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Sophisticated statistics cannot compensate for method effects if quantifiable structure is compromised

Birney, D.P.; Beckmann, J.F.; Beckmann, N.; Stemler, S.E.

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Authors

D.P. Birney

S.E. Stemler



Abstract

Researchers rely on psychometric principles when trying to gain understanding of unobservable psychological phenomena disconfounded from the methods used. Psychometric models provide us with tools to support this endeavour, but they are agnostic to the meaning researchers intend to attribute to the data. We define method effects as resulting from actions which weaken the psychometric structure of measurement, and argue that solution to this confounding will ultimately rest on testing whether data collected fit a psychometric model based on a substantive theory, rather than a search for a model that best fits the data. We highlight the importance of taking the notions of fundamental measurement seriously by reviewing distinctions between the Rasch measurement model and more generalised 2PL and 3PL IRT models. We then present two lines of research that highlight considerations of making method effects explicit in experimental designs. First, we contrast the use of experimental manipulations to study measurement reactivity during the assessment of metacognitive processes with factor-analytic research of the same. The former suggests differential performance-facilitating and -inhibiting reactivity as a function of other individual differences, whereas factor-analytic research suggests a ubiquitous monotonically predictive confidence factor. Second, we evaluate differential effects of context and source on within-individual variability indices of personality derived from multiple observations, highlighting again the importance of a structured and theoretically grounded observational framework. We conclude by arguing that substantive variables can act as method effects and should be considered at the time of design rather than after the fact, and without compromising measurement ideals.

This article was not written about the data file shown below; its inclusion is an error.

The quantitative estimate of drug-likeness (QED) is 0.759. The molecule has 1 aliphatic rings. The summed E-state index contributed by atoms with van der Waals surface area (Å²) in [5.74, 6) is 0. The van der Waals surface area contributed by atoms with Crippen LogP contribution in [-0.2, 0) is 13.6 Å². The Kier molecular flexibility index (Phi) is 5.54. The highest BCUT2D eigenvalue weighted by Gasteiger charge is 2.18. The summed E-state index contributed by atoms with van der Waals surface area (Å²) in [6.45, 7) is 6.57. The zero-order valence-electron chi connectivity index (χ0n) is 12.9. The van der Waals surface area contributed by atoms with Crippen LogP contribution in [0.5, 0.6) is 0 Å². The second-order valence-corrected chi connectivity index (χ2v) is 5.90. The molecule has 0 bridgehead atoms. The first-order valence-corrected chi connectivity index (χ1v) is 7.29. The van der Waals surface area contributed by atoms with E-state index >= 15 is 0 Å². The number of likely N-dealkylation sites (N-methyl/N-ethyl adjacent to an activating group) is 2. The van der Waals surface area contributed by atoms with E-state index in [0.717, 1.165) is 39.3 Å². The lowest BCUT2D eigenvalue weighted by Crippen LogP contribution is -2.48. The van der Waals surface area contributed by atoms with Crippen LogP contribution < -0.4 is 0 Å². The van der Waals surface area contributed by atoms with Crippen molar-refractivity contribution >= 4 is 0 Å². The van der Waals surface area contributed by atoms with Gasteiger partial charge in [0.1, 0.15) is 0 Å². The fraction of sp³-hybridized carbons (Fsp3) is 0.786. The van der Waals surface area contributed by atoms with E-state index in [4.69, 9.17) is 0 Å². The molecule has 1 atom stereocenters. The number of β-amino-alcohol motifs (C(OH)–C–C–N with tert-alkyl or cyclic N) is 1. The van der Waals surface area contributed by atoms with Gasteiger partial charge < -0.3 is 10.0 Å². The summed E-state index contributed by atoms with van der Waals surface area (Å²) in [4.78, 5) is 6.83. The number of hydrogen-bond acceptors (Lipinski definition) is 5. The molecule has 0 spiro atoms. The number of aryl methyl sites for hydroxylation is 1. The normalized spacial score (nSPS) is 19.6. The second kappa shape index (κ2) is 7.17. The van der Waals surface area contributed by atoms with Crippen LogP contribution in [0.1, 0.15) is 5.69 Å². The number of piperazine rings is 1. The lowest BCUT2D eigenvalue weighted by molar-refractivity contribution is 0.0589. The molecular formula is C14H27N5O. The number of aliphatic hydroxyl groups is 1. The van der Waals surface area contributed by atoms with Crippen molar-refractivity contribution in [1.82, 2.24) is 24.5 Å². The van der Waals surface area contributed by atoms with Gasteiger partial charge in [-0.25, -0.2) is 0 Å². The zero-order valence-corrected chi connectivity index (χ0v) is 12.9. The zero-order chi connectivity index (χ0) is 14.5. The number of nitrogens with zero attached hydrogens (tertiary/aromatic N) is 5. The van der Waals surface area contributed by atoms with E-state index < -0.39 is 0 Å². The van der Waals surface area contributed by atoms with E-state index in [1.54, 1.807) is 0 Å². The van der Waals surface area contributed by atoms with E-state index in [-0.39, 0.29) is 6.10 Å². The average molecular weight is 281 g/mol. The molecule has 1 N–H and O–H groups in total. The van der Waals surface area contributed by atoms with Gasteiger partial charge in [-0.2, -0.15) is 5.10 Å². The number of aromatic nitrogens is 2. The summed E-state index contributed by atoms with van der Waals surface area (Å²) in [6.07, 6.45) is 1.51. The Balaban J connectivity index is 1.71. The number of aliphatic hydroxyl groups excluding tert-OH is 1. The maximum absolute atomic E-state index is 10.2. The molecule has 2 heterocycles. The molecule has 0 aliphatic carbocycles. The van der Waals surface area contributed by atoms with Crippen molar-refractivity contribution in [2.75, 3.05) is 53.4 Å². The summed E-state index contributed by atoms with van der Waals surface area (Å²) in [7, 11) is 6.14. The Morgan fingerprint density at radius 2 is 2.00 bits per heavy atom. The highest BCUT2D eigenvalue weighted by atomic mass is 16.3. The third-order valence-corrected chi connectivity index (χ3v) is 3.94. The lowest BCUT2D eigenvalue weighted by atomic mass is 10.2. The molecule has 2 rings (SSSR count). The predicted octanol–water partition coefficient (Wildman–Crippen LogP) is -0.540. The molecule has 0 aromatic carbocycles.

Citation

Birney, D., Beckmann, J., Beckmann, N., & Stemler, S. (2022). Sophisticated statistics cannot compensate for method effects if quantifiable structure is compromised. Frontiers in Psychology, 13, Article 812963. https://doi.org/10.3389/fpsyg.2022.812963

Journal Article Type Article
Acceptance Date Jan 24, 2022
Online Publication Date Feb 16, 2022
Publication Date 2022
Deposit Date Feb 21, 2022
Publicly Available Date Feb 21, 2022
Journal Frontiers in Psychology
Print ISSN 1664-1078
Publisher Frontiers Media
Peer Reviewed Peer Reviewed
Volume 13
Article Number 812963
DOI https://doi.org/10.3389/fpsyg.2022.812963

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Publisher Licence URL
http://creativecommons.org/licenses/by/4.0/

Copyright Statement
Copyright © 2022 Birney, Beckmann, Beckmann and Stemler. This is an open access article distributed under the terms of the Creative Commons Attribution License (CC BY). The use, distribution or reproduction in other forums is permitted, provided the original author(s) and the copyright owner(s) are credited and that the original publication in this journal is cited, in accordance with accepted academic practice. No use, distribution or reproduction is permitted which does not comply with these terms.






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